En EspaŅol

Q. Who is Mr. Smarty Plants?

A: There are those who suspect Wildflower Center volunteers are the culpable and capable culprits. Yet, others think staff members play some, albeit small, role. You can torture us with your plant questions, but we will never reveal the Green Guru's secret identity.

Help us grow by giving to the Plant Database Fund or by becoming a member

Did you know you can access the Native Plant Information Network with your web-enabled smartphone?

Share

Ask Mr. Smarty Plants

Ask Mr. Smarty Plants is a free service provided by the staff and volunteers at the Lady Bird Johnson Wildflower Center.

Search Smarty Plants
    
 
See a list of all Smarty Plants questions
Can't find the answer in our existing FAQs, submit a question to Mr. Smarty Plants.
Need help with plant identification, visit the plant identification page.
 
rate this answer
Not Yet Rated

Monday - October 11, 2010

From: Yakima , WA
Region: Northwest
Topic: Planting
Title: Getting USDA Hardiness Zones on our website from Yakima WA
Answered by: Barbara Medford

QUESTION:

Since the Internet brings people from all over the United States, why don't you include the zone in which each plant can grow and survive. Or, is that too difficult to do?

ANSWER:

Hopefully, someday we will, but for now the Native Plant Database is a work in progress, and we just haven't the time or funds to put in all the nice bells and whistles that we would like to. However, in this previous answer we laid out the way you can get your own hardiness zone. For instance, Yakima County is in south central Washington, and this USDA Hardiness Zone map of Washington State shows a very confused area there: micro-climates, mountains, who knows what? We are guessing Zone 6a.

Since you know better than we do exactly where you want to garden, you can probably come up with a better zone identification than we can. That is really the most important reason why we don't spend the resources to put a hardiness zone in every plant record, because you might be on a sunny hillside and have one micro-climate and someone else only a mile or so away might be in a low spot, where it can get noticeably cooler. Zones are a guide to what will grow in a specific area, but you also need to include the terrain, soil and rainfall where you are gardening to have a good idea of what will thrive there.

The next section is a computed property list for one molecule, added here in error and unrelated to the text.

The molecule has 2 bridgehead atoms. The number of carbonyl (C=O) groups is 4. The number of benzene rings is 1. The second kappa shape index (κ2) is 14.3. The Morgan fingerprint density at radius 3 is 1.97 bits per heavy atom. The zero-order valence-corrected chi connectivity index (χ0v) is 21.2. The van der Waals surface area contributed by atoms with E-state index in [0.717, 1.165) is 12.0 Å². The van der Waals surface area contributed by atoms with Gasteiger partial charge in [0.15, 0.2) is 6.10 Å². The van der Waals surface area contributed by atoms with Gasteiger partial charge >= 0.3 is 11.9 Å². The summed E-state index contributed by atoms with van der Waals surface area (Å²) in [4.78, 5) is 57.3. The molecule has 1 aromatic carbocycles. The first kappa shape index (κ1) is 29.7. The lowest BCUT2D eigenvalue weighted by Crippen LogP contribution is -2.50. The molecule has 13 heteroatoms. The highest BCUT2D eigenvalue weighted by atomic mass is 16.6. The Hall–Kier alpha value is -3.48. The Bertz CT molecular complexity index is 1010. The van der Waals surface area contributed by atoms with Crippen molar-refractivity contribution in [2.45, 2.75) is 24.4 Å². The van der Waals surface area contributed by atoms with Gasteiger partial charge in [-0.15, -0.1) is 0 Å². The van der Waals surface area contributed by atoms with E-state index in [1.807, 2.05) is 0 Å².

More Planting Questions

Native species of tree for Rockwall TX
March 19, 2014 - Hello, I am attempting to plant a native species of tree 20 miles east of Dallas, Texas (Rockwall, TX) in honor of my brother's marriage. He is a biologist and a huge supporter of native species....
view the full question and answer

Are Eastern White Pine suitable for Waxhaw NC
February 13, 2011 - Pinus strobus ( White Pine )- I wish to plant four of these evergreens along our property lines as a screen. Our county is selling one foot plants in a container. Our soil is clay. Are these t...
view the full question and answer

Transplanting trumpet creeper in Prairie City, IA
August 22, 2011 - I have a Trumpet Creeper that I would like to transplant. How do you do that?
view the full question and answer

Planting time for non-natives in Irving TX
February 07, 2012 - Have dwarf nandinas and two lorapetalums that I want to transplant. Can I do it now February 6th 2012?
view the full question and answer

Do I need to cover my Habiturf planting with straw?
March 02, 2012 - I'm preparing to seed the Habiturf in my front yard in a couple of weeks. My dad has suggested I spread some straw to help protect the seeds. Your thoughts? Thanks!!!
view the full question and answer

Smarty Plants's Facebook profile Support the Wildflower Center by Donating Online or Becoming a Member today.

Mr. Smarty Plants wants you to be his Facebook friend. Click the Facebook icon to add yourself to Mr. Smarty Plants list of friends.
E-NEWSLETTER | BECOME A MEMBER | DONATE NOW | MEDIA | SITEMAP
© 2014 Lady Bird Johnson Wildflower Center